Part four brings the reader’s attention to “Representation and Identity”, with contributors Niall Richardson, Paul Newland, Debbie Ging, Conn Holohan, Paul Dave, and Sarita Malik tackling broader debates around gender, sexuality, space and place, class, race, and ethnicity through specific lenses. In considering any criticism of this section, I would direct it towards what feels like a slight imbalance and specific lack rather than at any of the chapters, which are of a high quality and tie in nicely to the threads running throughout the companion. Four contributions focus on British cinema and only two on Irish, which do not include a focus on race, ethnicity, or class in Irish cinema, all of which are growing, and perhaps previously underrepresented, areas of scholarship that could have been richly explored and usefully framed in this companion. This is not to say that Ging or Holohan are missing this from their chapters, which offer comprehensive discussion of Irish feminisms, masculinities, sexuality, postcolonial positioning, and framing of the rural and urban, but that the inclusion of another chapter, or chapters, engaging with the representation of Travellers, class divides, and/or methods of representing race amidst Ireland’s increasingly diverse population would have offered a fuller picture of contemporary representation in Irish film. All of these subjects have been covered in Irish films and scholarship, particularly over the last decade, and offer an important area for continued critical engagement. Malik ably demonstrates the need for this with her well-rounded analysis of representations of race and ethnicity in British cinema wherein she notes that “cinema continues as a significant cultural space through which critical race debates around authorship agency, representation, and genre usefully converge” (2019: 457), ultimately calling an approach that brings film and critical race studies together in what might be termed “Critical Race Film theory” (2019: 458).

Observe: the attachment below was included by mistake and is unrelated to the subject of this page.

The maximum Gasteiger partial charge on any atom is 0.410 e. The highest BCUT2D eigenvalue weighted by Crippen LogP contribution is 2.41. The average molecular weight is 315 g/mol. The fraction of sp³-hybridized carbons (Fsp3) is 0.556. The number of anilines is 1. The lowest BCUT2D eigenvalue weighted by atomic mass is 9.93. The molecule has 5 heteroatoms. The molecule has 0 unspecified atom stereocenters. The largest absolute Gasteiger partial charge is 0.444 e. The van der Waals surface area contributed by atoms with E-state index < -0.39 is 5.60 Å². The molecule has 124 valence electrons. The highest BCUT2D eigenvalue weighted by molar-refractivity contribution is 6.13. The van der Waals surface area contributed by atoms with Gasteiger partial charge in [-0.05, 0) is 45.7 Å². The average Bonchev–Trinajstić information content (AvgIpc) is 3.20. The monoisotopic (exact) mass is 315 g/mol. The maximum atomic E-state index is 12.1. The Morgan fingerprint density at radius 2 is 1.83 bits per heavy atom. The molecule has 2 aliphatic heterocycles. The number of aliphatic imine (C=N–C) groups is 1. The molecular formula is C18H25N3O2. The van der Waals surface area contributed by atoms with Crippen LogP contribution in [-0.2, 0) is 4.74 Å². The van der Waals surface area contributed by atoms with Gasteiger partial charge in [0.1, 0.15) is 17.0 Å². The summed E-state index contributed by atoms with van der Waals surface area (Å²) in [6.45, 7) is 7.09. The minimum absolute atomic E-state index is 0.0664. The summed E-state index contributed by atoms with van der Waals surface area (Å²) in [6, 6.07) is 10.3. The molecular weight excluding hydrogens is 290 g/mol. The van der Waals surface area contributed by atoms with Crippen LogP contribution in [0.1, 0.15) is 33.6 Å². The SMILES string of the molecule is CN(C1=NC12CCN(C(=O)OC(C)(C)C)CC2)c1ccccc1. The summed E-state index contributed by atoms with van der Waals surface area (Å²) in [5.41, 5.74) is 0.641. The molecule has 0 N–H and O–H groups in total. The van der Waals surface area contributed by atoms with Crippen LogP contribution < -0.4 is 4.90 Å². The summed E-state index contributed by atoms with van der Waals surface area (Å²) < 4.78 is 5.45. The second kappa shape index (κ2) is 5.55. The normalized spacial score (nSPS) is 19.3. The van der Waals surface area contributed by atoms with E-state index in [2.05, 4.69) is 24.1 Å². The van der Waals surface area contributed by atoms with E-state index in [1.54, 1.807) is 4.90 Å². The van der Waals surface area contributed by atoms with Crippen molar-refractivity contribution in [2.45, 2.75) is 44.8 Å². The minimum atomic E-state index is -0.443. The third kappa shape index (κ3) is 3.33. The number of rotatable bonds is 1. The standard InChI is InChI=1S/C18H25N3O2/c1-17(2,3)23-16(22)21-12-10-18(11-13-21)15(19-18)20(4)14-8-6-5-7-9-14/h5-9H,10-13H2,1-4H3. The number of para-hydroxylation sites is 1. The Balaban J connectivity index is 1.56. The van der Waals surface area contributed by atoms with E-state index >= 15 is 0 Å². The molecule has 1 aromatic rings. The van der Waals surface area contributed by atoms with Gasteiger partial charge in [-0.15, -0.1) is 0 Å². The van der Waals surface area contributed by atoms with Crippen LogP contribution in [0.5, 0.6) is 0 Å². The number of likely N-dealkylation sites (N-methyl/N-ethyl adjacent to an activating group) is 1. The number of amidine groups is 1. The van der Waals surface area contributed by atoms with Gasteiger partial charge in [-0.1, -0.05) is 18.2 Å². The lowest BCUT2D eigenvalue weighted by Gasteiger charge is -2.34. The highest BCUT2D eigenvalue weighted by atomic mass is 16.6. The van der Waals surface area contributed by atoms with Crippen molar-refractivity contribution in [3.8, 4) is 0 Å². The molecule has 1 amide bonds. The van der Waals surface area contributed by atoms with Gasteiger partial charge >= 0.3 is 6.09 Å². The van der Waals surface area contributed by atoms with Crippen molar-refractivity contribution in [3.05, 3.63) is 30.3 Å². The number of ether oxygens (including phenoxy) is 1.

Concluding the companion, part five, “Redefining ‘British’ and ‘Irish’ Cinema” returns our primary focus towards questioning the national. Importantly, Scottish, Welsh, and English cinemas are distinguished here, capturing the nuances of each both historically and in the contemporary context of Brexit. Julian Petley’s chapter is well-positioned at the beginning of this part as he usefully interrogates the positioning of England within Great Britain, outlining the frequent obfuscation of “English” with “British” and situating more recent conceptualisations of Englishness as linked to a growing nationalism. Following on from this, Jonathan Murray and Daryl Perrins flesh out distinctions in Scottish and Welsh cinema respectively through the lenses of film criticism and defining national cinema in a nation with two languages – an area that might similarly be explored regarding Irish-language cinema. Transnational considerations of Irish and British cinema by Ruth Barton and James F. English draw this companion to a close, reminding the reader that considerations of national specificity of cinema must also recognise the global influences on the nation’s cinema, including the diaspora (Irish-American cinema hyphenating the national) and strategic market positioning as a result of economic competition.
While covering a range of topics and debates central to film studies, A Companion to British and Irish Cinemas remains an extremely cohesive collection, centred around interrogating the protean composition of these national cinemas and research on the same. Inevitably, as is almost always the case with volumes that address such expansive topics, there are some areas that are overlooked. However, not only does Hill’s companion offer a wide-ranging state of the disciplines of British and Irish cinema (past, present, and future), it firmly takes its place amongst the scholarship analysed within it as a volume that is sure to be heavily engaged with by scholars for years to come. While the cost of this companion is likely to be prohibitive to many, particularly students and precarious academics, this does not detract from the excellent range of contributions on offer here which will hopefully be made more readily accessible through University libraries to inspire new scholarship on British and Irish cinemas for years to come.